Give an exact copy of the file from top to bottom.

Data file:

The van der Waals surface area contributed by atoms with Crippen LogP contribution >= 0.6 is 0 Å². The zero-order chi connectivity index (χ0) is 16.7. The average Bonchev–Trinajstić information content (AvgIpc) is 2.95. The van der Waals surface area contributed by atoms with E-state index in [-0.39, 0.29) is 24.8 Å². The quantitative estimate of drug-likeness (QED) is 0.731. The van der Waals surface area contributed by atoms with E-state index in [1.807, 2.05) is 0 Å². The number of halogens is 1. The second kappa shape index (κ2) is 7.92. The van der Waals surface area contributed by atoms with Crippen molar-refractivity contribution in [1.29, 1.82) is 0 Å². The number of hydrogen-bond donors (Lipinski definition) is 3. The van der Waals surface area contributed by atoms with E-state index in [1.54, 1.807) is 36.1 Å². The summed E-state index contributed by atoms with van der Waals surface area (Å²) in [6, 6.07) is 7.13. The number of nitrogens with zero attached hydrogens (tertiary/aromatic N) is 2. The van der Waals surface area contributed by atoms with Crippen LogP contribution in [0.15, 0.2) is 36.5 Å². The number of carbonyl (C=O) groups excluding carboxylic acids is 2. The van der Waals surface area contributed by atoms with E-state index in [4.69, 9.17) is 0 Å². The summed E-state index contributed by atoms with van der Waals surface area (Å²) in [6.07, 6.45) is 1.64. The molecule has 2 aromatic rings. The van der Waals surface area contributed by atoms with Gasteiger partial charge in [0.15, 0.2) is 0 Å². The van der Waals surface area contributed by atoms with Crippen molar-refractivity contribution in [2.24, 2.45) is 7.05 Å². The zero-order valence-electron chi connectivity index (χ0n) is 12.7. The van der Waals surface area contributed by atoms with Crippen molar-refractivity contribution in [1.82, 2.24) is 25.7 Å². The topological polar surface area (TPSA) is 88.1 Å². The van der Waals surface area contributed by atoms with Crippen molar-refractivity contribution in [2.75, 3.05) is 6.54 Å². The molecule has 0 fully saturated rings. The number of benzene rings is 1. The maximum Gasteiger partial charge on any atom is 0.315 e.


The van der Waals surface area contributed by atoms with Crippen LogP contribution >= 0.6 is 0 Å². The zero-order chi connectivity index (χ0) is 16.7. The average Bonchev–Trinajstić information content (AvgIpc) is 2.95. The van der Waals surface area contributed by atoms with E-state index in [-0.39, 0.29) is 24.8 Å². The quantitative estimate of drug-likeness (QED) is 0.731. The van der Waals surface area contributed by atoms with E-state index in [1.807, 2.05) is 0 Å². The number of halogens is 1. The second kappa shape index (κ2) is 7.92. The van der Waals surface area contributed by atoms with Crippen molar-refractivity contribution in [1.29, 1.82) is 0 Å². The number of hydrogen-bond donors (Lipinski definition) is 3. The van der Waals surface area contributed by atoms with E-state index in [1.54, 1.807) is 36.1 Å². The summed E-state index contributed by atoms with van der Waals surface area (Å²) in [6, 6.07) is 7.13. The number of nitrogens with zero attached hydrogens (tertiary/aromatic N) is 2. The van der Waals surface area contributed by atoms with Crippen LogP contribution in [0.15, 0.2) is 36.5 Å². The number of carbonyl (C=O) groups excluding carboxylic acids is 2. The van der Waals surface area contributed by atoms with E-state index in [4.69, 9.17) is 0 Å². The summed E-state index contributed by atoms with van der Waals surface area (Å²) in [6.07, 6.45) is 1.64. The molecule has 2 aromatic rings. The van der Waals surface area contributed by atoms with Gasteiger partial charge in [0.15, 0.2) is 0 Å². The van der Waals surface area contributed by atoms with Crippen molar-refractivity contribution in [2.24, 2.45) is 7.05 Å². The zero-order valence-electron chi connectivity index (χ0n) is 12.7. The van der Waals surface area contributed by atoms with Crippen molar-refractivity contribution in [1.82, 2.24) is 25.7 Å². The topological polar surface area (TPSA) is 88.1 Å². The van der Waals surface area contributed by atoms with Crippen molar-refractivity contribution in [2.75, 3.05) is 6.54 Å². The molecule has 0 fully saturated rings. The number of benzene rings is 1. The maximum Gasteiger partial charge on any atom is 0.315 e.